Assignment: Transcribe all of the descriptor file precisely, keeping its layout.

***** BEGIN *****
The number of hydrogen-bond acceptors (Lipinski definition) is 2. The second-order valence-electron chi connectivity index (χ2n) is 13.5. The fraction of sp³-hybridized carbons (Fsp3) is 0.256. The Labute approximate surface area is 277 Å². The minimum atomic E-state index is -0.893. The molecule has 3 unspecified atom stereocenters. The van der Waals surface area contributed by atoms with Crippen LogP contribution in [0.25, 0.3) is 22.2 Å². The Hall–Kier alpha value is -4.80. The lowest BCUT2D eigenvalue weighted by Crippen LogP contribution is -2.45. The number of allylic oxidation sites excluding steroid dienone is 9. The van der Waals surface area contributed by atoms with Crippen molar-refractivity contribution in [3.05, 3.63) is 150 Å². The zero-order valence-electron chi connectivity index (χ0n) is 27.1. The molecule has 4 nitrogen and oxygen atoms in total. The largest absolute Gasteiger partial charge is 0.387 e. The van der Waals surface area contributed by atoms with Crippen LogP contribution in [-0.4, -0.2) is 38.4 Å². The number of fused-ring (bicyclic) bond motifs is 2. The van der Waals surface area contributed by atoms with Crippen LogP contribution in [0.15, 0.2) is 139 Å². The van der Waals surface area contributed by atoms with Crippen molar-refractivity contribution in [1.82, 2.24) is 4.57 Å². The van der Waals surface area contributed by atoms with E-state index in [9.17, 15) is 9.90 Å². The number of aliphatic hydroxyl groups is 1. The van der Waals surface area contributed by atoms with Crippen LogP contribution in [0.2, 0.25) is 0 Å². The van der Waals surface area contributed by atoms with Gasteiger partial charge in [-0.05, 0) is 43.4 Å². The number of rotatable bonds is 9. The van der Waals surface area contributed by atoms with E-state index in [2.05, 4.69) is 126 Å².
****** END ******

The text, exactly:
The number of hydrogen-bond acceptors (Lipinski definition) is 2. The second-order valence-electron chi connectivity index (χ2n) is 13.5. The fraction of sp³-hybridized carbons (Fsp3) is 0.256. The Labute approximate surface area is 277 Å². The minimum atomic E-state index is -0.893. The molecule has 3 unspecified atom stereocenters. The van der Waals surface area contributed by atoms with Crippen LogP contribution in [0.25, 0.3) is 22.2 Å². The Hall–Kier alpha value is -4.80. The lowest BCUT2D eigenvalue weighted by Crippen LogP contribution is -2.45. The number of allylic oxidation sites excluding steroid dienone is 9. The van der Waals surface area contributed by atoms with Crippen molar-refractivity contribution in [3.05, 3.63) is 150 Å². The zero-order valence-electron chi connectivity index (χ0n) is 27.1. The molecule has 4 nitrogen and oxygen atoms in total. The largest absolute Gasteiger partial charge is 0.387 e. The van der Waals surface area contributed by atoms with Crippen LogP contribution in [-0.4, -0.2) is 38.4 Å². The number of fused-ring (bicyclic) bond motifs is 2. The van der Waals surface area contributed by atoms with Crippen LogP contribution in [0.15, 0.2) is 139 Å². The van der Waals surface area contributed by atoms with Crippen molar-refractivity contribution in [1.82, 2.24) is 4.57 Å². The van der Waals surface area contributed by atoms with E-state index in [9.17, 15) is 9.90 Å². The number of aliphatic hydroxyl groups is 1. The van der Waals surface area contributed by atoms with Crippen LogP contribution in [0.2, 0.25) is 0 Å². The van der Waals surface area contributed by atoms with Gasteiger partial charge in [-0.05, 0) is 43.4 Å². The number of rotatable bonds is 9. The van der Waals surface area contributed by atoms with E-state index in [2.05, 4.69) is 126 Å².